Get more winners in grant lottery 1

July 28, 2006

Tim Birkhead's column "The UK's great £19.5m lottery"

(Working Knowledge, July 21) has implications beyond the dishing out of grant funding. It resonates with recent articles and letters about the high level of insecurity that short-term contracts generate.

The historical requirement for such contracts arises as much from the way that Research Councils UK funds research as from the motivation of universities. Money is a big driver and the logic isn't difficult to see. RCUK funds three-year project grants, so universities fund three-year contracts. We need to change the driver.

Rather than funding multiple project grants, RCUK could fund each academic on a rolling five-year programme (as happens in the Canadian model Birkhead favours). This stability would benefit academics and those on fixed-term contracts.

The former would be freed from the tyranny of writing multiple repeated grant applications with low chance of success and the latter would know that they had real job stability with a relatively secure income stream.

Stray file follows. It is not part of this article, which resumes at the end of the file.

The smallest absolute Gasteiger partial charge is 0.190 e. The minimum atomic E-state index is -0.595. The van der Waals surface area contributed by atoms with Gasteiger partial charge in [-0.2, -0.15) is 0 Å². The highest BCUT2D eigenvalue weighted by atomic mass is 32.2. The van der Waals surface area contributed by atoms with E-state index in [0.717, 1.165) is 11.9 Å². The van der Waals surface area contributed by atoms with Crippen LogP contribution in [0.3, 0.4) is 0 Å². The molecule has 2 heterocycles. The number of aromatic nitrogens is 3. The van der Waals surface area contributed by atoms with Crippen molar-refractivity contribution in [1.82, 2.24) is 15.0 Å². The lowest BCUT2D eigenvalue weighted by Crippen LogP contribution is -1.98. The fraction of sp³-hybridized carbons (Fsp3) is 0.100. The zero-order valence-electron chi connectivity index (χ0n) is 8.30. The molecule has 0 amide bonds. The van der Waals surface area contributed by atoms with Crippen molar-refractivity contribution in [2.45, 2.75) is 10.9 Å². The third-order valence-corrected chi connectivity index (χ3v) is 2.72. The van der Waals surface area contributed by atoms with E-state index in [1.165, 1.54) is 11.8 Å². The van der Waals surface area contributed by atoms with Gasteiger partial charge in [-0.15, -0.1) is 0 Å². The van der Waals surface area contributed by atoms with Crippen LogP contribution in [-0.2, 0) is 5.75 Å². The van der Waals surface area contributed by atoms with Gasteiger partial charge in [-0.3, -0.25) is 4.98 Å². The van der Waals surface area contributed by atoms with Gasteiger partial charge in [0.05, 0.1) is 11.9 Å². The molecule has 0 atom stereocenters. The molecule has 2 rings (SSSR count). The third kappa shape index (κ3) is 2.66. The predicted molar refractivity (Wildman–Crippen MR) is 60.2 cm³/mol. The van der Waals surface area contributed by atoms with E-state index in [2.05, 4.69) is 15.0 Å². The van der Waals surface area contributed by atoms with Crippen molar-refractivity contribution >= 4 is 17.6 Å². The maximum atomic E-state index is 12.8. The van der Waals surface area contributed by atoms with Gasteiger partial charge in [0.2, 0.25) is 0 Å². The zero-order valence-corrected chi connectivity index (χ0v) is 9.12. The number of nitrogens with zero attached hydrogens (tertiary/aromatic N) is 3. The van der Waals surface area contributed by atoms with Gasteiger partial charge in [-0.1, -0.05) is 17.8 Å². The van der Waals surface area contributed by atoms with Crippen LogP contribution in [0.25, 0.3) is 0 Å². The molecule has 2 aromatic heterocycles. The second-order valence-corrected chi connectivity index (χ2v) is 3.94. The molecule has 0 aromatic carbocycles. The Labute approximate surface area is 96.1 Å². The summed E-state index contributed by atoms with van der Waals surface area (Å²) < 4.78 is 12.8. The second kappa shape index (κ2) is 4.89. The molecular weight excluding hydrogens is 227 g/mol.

Genuine long-term partnerships and real blue-skies research could develop.

Universities would be able to properly implement the new European Union legislation on permanency for research staff.

The downside would be the demise of the super-large groups with multiple postdocs; as in Canada, research money would have to be more evenly distributed. But, as Birkhead notes, this is not an issue that the research councils can duck any more.

Chris Cooper
Essex University

You've reached your article limit.

Register to continue

Registration is free and only takes a moment. Once registered you can read a total of 3 articles each month, plus:

  • Sign up for the editor's highlights
  • Receive World University Rankings news first
  • Get job alerts, shortlist jobs and save job searches
  • Participate in reader discussions and post comments

Have your say

Log in or register to post comments

Most Commented

James Fryer illustration (27 July 2017)

It is not Luddism to be cautious about destroying an academic publishing industry that has served us well, says Marilyn Deegan

Jeffrey Beall, associate professor and librarian at the University of Colorado Denver

Creator of controversial predatory journals blacklist says some peers are failing to warn of dangers of disreputable publishers

Hand squeezing stress ball
Working 55 hours per week, the loss of research periods, slashed pensions, increased bureaucracy, tiny budgets and declining standards have finally forced Michael Edwards out
Kayaker and jet skiiers

Nazima Kadir’s social circle reveals a range of alternative careers for would-be scholars, and often with better rewards than academia

hole in ground

‘Drastic action’ required to fix multibillion-pound shortfall in Universities Superannuation Scheme, expert warns